Jose “Shorty” Torres never expected the grieving process to hit him quite so hard.
Less than two days before he was scheduled to compete for the Brave CF flyweight title in Bahrain, the 27-year-old veteran was forced to pull out of his scheduled showdown with Marcel Adur after his body shut down during weight cutting as he desperately tried to push through to the fight following the loss of his father a few weeks ago.
Pulling out of the fight was the last thing that Torres wanted to do, but after suffering through a panic attack while trying to shed the last few pounds, he knew there was no way he would be ready to compete on Friday.
“Today I went to the sauna and I ended up having a panic attack. Even though I’m doing the work, my body was failing me. I feel like I’m going to pass out. It just wasn’t happening. I started crying, I felt like I was passing out, I started hyperventilating. I just started venting,” Torres told MMA Fighting from Bahrain.
“Sadly we came together and we said we can’t do this. We thought we could and we tried our best. We ended up going to Brave and I felt bad for my opponent because I’ve had championship fights where the guy backed out from me. I feel extremely horrible doing it but I’m starting learn that I need to take care of myself, too.”
While the culmination of his grief manifested this week as he prepared to compete on Friday, Torres had really been silently suffering over the past month since his father passed away.
He actually received the news that his father suffered a heart attack while he was traveling to a different Brave show where he was part of the commentary team. After returning home, Torres thought that his father was pulling through his emergency surgery and that’s when he got the call that felt like a gut punch.
“I made it back from Abu Dhabi to American Top Team to finish my camp, thinking my father was going to be OK. I get the call the next day that it’s either let him go peacefully or we can resuscitate him,” Torres said. “My mom called me and said ‘you need to make your way back home.’
“I ended up sparring that morning because I know that’s something my dad would have wanted. After the sparring session was over, I immediately cried over [Alexandre] Pantoja’s shoulder after we had some really hard rounds. I took my stuff and flew home and got to see my father on his death bed before we had to pull the plug.”
In the aftermath of his father’s death, Torres took it upon himself to make all of the funeral arrangements to take that burden away from his mother.
Over the course of two weeks, Torres had his mind on a lot of things but fighting wasn’t one of them. Once they laid his father to rest, Torres was still convinced that he needed to move ahead with the fight as scheduled.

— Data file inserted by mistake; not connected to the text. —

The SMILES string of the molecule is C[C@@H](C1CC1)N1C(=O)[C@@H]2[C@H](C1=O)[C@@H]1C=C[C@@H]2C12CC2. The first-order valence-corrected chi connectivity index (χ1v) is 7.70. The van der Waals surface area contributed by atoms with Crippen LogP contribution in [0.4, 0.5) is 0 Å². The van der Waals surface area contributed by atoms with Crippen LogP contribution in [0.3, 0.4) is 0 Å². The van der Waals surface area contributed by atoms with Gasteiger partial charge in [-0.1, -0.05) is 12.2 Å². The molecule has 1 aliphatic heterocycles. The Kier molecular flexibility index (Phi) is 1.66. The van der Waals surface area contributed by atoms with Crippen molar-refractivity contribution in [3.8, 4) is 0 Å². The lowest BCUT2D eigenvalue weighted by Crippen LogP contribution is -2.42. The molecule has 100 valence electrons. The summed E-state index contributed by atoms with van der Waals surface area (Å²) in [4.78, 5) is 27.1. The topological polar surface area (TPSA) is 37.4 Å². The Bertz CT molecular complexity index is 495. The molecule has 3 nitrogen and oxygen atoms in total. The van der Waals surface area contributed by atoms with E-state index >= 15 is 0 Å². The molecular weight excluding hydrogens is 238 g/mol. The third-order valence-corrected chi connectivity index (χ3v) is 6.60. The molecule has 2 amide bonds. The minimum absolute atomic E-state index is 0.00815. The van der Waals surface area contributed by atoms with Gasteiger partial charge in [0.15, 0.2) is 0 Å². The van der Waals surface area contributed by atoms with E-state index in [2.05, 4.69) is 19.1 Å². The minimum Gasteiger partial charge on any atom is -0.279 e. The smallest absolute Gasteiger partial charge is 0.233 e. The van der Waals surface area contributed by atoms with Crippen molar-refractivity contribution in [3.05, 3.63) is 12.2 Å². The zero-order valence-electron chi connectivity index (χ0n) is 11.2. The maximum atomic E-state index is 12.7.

“I decided my father wanted me to fight but I didn’t know how much of a toll it’s going take on my performance,” Torres explained. “I’m away from my family at a very, very hard time. I’m worried about my family, worried about my mom. It was just such a huge thing because I’m the protector of my family. I wanted to make sure everybody was all right.
“Every single day I’m at home crying because I’m trying to be strong for them but I’m not giving myself a chance to grieve. Little by little, it just kept building to something more and I was trying to overcompensate with training. Sadly, I burnt myself out. I got really sick. I had some type of food poisoning and I just wasn’t feeling well. I decided to push forward, just ignoring the signs and symptoms.”
Despite all the problems he was facing, Torres wanted to push through the pain and go forward with the fight.
When he arrived in Bahrain for the start of fight week, the former UFC flyweight realized rather quickly that his body wasn’t cooperating with the weight cut and the issues just kept mounting with each passing day.
“Just mentally I was trying to push forward but physically, my body was just not doing what I wanted. For some reason, my body just reached a plateau as if I was already on weight. I was still around eight pounds over and my body was not reacting for me,” Torres said.
“Almost everyday I’m crying, I’m venting, I’m just out right blowing up crying. I’m not a person to do that. I never knew how much properly grieving was going to affect my performance. I didn’t give myself time to grieve. I just went straight back to work because that’s what I thought my father would want me to do.”
Eventually, Torres and his team knew that there was no way he should be stepping into a fight and they were forced to tell Brave officials that he was dropping off the card.
As disappointing as it was to lose the main event just days ahead of the show, Torres says that the officials from Brave could not have been more supportive in the aftermath of his decision to pull out of the fight.
“I spoke at the press conference, I opened up and actually cried while telling them while I had to pull out of my fight. But Mohammad Shahid actually gave me a hug, the prince of the country gave me a call to pay his respects, everyone that was there paid their condolences or respect,” Torres said. “Even my opponent as strained as he was because we’re a day before weigh-ins, he comes to me and says ‘it’s OK brother, go home to your family’. That meant the world to me.
“Brave and everyone took it so beautifully, and I can tell you this, I would have never expected that.”
Right now, Torres is just preparing to return home so he can actually spend some much needed time grieving the loss of his father alongside his family before he can even think about fighting again.
“I need to find myself again,” Torres said. “And hopefully find my passion again.”